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California needs effective 18-month, $10,000 degree
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Dan Logue believes California can deliver a college degree in 18 months for $10,000.

The Assemblyman from Yuba County has introduced legislation (Assembly Bill 51) to create a Bachelor’s Degrees pilot program for certain college majors. The only criteria is they can’t cost more than $10,000 - including textbooks - to obtain.

It would require coordination between high school, community college, and state universities. They would focus on the high demand STEM fields - Science, Technology, Engineering and Mathematics.

The idea is to allow students access to unlimited Advanced Placement courses in high school, more access to community college credit in high school, and priority enrollment in community college after high school.

Logue’s legislation would create three pilot programs in different parts of the state. One would include CSU Chico, Yuba and Butte community colleges, and the Butte and Yuba County Offices of Education.

It has the potential to change the course of education in California much like the Manhattan Project changed the world. Instead of pursuing an education framework that has been built on but not altered in a significant manner for well over a century, the pilot program could trigger wide scale out-of-the-box thinking to deliver more education bang for the buck.

Logue’s proposal sets a goal instead of dictating a course of action for educators, like most legislation out of Sacramento. The details on how to streamline the process and make it work is left up to the educators on the ground.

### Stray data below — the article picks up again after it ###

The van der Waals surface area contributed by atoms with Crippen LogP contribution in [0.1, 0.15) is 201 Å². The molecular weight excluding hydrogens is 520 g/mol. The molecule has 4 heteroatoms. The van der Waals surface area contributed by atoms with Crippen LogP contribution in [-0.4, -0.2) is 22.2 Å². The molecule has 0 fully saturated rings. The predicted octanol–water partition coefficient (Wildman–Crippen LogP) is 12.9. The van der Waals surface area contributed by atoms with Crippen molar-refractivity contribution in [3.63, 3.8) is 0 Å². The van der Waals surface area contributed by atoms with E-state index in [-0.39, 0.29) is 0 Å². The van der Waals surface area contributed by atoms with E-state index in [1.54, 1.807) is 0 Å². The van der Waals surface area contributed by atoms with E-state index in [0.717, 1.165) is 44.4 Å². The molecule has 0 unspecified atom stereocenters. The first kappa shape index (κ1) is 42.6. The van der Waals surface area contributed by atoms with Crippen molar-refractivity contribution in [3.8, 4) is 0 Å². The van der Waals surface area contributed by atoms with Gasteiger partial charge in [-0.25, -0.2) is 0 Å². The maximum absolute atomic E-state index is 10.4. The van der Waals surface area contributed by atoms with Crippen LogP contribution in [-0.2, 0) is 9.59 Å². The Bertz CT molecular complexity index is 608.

College education since 2001 has been a bigger drag on the economy than medical care costs.

Public and private college education costs to the consumer are up 92 percent during that time frame. That compares to a 47 percent hike in medical care costs. The Consumer Price Index from 2001 to 2012 went up just 27 percent.

Higher tuition - even before The Great Recession - did not benefit students. That’s because the bulk of the personnel resources have gone to executive administration payroll.

A case study is the University of Minnesota. From 2001 to 2012, teaching payroll went up 15.6 percent. The number of students went up 22.4 percent. Executive administration payroll rose 45.5 percent.

Little wonder it is taking longer and costing more to get a degree.

A similar situation has happened with K-12 education. But instead of the administration cost going sky high on the school level it has soared at the state, county and the district levels due to decrees for bean counters required with programs mandated by Sacramento.

Governor Jerry Brown is toying with the idea of ending categorical funding for schools. Categorical programs - essentially dictates from Sacramento what a local school district must offer - have swelled school payrolls outside of the classroom.

It has been a dismal failure. Education costs have risen as results decline. And while state test scores have gone up, who is fooling whom? Teachers aren’t teaching in a true sense. They’re teaching to the test.

Teachers should be allowed to teach. They are the ones best suited to know how to reach students. They know how bureaucracy can choke the education process and negatively impact their effectiveness. Sacramento’s one-size-fits-all mandates have proven to be costly and ineffective.

Logue’s proposal essentially would overhaul our education system from the ground up. And the best way to do that is to empower teachers to make and implement the necessary changes and not pencil pusher in Sacramento.


This column is the opinion of managing editor, Dennis Wyatt, and does not necessarily represent the opinion of The Bulletin or Morris Newspaper Corp. of CA.  He can be contacted at or 209-249-3519.